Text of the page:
Necrotizing fasciitis: What is the flesh-eating disease?

The nation has recently been captivated by the tragic story of Aimee Copeland and again by the similar case of new mother Lana Kuykendall, two young women from Georgia and South Carolina, respectively, who both contracted a flesh-eating bacteria within weeks of each other.

Copeland, 24, came into contact with the bacteria after a zip lining accident that split open her leg, while Kuykendall noticed a suspicious spot on her leg a few days after giving birth to twins at Emory University Hospital Midtown in Atlanta.  Both are showing signs of recovery, though Copeland has already lost a leg to the disease and will most likely have to have her fingers amputated as well.

This once little-known condition is called necrotizing fasciitis, a rare but extremely aggressive disease that has a mortality rate as high as 73 percent, according to Medscape Today.  The condition involves the infection and destruction of the fascia – a layer of tissue right underneath the skin.

“If you have eaten red meat, that white, tough gristle– that’s fascia,” Dr. Michael Lucchesi, chief medical officer for SUNY Downstate Medical Center in Brooklyn, told  “That’s underneath the skin and covers the muscle.  The infection spreads up underneath the skin, and it spreads through that area very rapidly and aggressively.  It also does better in a non-air environment where there’s no oxygen around.”

Numerous types of bacteria can cause this kind of infection, according to Lucchesi.  The bacteria typically enter the body through a puncture wound, so in Copeland’s case, it entered her body through the gash she received after falling from a homemade zip line by a creek in Carrolltown, Ga.  Lucchesi said that the creek environment in which Copeland cut herself is typically rife with bacteria.

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There is not much known yet about Kuykendall's case.  Emory University Hospital released a statement saying, "Due to privacy regulations, we are not able to discuss our patient's care and treatment."

“These bacteria are ubiquitous – they’re everywhere,” said Lucchesi.  “But when you have stagnant water, and you have animals defecating in the water, or you have other types of fish and wildlife that might have died in it – it can be teeming with various types of bacteria.”

According to the U.S. National Library of Medicine, once the bacterium enters the skin, it starts to release toxins that destroy tissue and shut down blood supply to the infected areas.  The lack of blood flow and the rate at which the disease spreads makes an infection of this kind extremely difficult to treat, Lucchesi said

“A lot of the antibiotics don’t work,” Lucchesi said.  “When you take antibiotics, you take them two ways – through the mouth or intravenously.  Antibiotics are delivered through the blood to particular areas where there is infection, but if you’re in an area without good blood supply, the antibiotics can’t get there very well.   And since it spreads so quickly, it’s just very hard to treat with antibiotics.”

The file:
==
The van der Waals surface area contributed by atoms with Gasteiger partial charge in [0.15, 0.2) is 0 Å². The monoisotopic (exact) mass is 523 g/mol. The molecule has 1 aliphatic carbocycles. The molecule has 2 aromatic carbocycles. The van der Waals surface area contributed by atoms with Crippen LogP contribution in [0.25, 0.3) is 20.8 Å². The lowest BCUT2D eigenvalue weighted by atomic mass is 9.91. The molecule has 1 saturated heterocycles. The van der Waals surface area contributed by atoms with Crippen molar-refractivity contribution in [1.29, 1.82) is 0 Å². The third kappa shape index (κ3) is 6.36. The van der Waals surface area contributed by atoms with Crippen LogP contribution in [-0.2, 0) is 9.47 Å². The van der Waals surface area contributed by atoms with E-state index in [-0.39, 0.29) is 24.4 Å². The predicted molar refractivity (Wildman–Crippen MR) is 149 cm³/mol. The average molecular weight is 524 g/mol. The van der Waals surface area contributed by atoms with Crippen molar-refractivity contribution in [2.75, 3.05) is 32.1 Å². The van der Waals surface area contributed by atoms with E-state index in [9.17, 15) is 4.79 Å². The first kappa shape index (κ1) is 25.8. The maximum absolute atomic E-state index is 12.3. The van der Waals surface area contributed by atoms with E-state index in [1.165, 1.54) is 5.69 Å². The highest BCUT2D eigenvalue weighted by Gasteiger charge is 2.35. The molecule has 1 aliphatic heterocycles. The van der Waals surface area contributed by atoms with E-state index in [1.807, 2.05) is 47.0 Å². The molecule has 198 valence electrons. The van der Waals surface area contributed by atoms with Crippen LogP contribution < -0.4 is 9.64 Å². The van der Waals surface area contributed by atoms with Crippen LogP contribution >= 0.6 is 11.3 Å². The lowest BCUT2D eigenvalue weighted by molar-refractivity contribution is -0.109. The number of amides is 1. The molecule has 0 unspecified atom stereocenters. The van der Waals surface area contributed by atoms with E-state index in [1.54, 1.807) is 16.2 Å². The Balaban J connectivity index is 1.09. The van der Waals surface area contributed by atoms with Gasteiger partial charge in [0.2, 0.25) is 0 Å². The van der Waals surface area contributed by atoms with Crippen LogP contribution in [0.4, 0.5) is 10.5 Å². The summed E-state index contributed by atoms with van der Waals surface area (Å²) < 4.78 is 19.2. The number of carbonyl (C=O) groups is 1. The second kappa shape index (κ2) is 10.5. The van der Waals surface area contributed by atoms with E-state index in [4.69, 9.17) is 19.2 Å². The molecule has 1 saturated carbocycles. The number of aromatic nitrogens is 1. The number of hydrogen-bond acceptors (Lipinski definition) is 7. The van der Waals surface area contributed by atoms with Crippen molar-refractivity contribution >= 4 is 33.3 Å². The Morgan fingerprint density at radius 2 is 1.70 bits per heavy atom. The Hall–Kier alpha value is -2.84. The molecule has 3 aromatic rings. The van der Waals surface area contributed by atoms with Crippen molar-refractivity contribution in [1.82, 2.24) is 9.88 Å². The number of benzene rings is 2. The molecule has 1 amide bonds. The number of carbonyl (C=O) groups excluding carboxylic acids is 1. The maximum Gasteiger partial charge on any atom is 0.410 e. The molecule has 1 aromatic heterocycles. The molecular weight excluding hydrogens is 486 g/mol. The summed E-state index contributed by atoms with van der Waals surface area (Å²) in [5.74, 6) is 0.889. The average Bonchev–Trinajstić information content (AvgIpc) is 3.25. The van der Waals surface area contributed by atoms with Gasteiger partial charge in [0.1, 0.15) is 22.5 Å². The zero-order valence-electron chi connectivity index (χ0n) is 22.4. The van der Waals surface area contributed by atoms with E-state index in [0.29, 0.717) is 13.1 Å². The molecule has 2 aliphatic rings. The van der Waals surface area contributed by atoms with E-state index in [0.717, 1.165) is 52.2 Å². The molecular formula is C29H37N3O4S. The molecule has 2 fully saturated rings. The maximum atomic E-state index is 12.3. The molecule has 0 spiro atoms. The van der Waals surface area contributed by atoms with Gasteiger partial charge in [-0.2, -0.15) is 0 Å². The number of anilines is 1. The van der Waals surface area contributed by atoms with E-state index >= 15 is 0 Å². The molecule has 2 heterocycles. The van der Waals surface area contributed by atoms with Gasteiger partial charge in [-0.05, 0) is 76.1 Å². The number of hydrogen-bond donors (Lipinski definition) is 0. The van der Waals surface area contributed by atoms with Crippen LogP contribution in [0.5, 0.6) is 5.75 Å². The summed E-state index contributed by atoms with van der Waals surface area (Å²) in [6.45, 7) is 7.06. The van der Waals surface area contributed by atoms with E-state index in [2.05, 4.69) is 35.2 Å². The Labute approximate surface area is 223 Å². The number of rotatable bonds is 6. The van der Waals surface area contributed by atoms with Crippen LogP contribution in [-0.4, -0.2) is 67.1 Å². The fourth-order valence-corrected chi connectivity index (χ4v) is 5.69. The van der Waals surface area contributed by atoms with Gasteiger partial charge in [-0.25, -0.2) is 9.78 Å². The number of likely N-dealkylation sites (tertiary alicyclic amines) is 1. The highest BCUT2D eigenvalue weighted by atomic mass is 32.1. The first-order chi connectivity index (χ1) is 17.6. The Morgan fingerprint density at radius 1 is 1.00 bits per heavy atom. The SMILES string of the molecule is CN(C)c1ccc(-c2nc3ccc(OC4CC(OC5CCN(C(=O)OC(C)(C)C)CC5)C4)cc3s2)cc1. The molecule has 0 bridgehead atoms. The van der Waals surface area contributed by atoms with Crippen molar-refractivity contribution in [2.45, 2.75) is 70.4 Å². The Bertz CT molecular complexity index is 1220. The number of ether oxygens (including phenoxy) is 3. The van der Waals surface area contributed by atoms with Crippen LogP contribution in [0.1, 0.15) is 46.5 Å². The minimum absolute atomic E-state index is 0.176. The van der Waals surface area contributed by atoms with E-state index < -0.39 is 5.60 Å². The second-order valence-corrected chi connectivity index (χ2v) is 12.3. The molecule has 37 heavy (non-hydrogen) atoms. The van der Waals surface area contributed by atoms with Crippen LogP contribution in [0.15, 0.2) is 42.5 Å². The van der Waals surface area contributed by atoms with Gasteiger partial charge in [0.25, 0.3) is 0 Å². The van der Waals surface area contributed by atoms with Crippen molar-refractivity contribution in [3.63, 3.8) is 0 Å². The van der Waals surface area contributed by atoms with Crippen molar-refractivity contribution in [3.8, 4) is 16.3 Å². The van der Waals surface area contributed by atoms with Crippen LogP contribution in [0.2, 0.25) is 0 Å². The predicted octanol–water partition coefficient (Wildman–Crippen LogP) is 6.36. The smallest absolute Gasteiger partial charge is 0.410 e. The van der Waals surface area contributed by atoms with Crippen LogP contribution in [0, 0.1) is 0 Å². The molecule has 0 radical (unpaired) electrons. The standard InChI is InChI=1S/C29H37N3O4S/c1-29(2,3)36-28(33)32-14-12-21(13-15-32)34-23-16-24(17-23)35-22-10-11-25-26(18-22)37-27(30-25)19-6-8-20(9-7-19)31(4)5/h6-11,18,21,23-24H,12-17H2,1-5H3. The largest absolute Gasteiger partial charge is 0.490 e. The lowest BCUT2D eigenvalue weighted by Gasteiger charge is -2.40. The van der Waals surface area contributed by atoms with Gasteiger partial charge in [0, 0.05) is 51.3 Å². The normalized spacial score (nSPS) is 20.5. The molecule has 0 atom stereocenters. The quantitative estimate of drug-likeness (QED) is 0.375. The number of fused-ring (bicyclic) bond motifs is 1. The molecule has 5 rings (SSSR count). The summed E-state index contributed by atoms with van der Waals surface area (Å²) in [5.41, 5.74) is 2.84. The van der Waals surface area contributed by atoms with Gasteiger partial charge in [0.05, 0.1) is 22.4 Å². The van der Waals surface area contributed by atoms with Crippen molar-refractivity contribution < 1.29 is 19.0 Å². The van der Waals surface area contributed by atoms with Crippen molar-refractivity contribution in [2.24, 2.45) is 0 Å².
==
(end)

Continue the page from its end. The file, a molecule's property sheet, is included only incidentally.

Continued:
If identified too late, treatment for necrotizing fasciitis often includes surgery and amputation to stop the disease from traveling further.  Also, just like with Copeland, patients often require full use of a ventilator to help increase their blood flow.

In order to try to avoid an episode of this kind, Lucchesi said it’s important for people to be very wary when they cut themselves, especially if they receive a puncture wound.

“Really be aggressive about washing any kind of cut, especially if it’s a puncture – such as stepping on a nail through your sneakers,” Lucchesi said. “Also, be extremely diligent to continue to follow it and observe it.”

It’s also important to observe any changes in the skin surrounding the original abrasion.

“This is not subtle at all,” Lucchesi said. “If the skin overlying the area is red, warm and extremely tender, or if someone feels pain surrounding the inoculation, that’s a very bad sign.  Sometimes if it’s a gas producing bacteria, the skin overlying the area can actually feel like Rice Crispies under the skin – almost crunchy.”

Whether or not a person contracts this kind of devastating disease ultimately relies on a host of different factors.

“It depends on the bacteria and the host,” said Lucchesi.  “A strong healthy athletic person with no medical issues has a better chance against this than someone with medical issues. Some bacteria are very aggressive, some aren’t; it really is a whole gambit of different types of bacteria.”

Necrotizing fasciitis is listed as a ‘rare disease’ by  the National Institute of Health, and according to the CDC’s Division of Bacterial and Mycotic Diseases, it only affects 600 people in the U.S. each year.  While the condition doesn’t happen often, Lucchesi said it’s important for people to remain vigilant.

“It’s not all that common, but it’s very traumatic when you do see it.” Lucchesi said.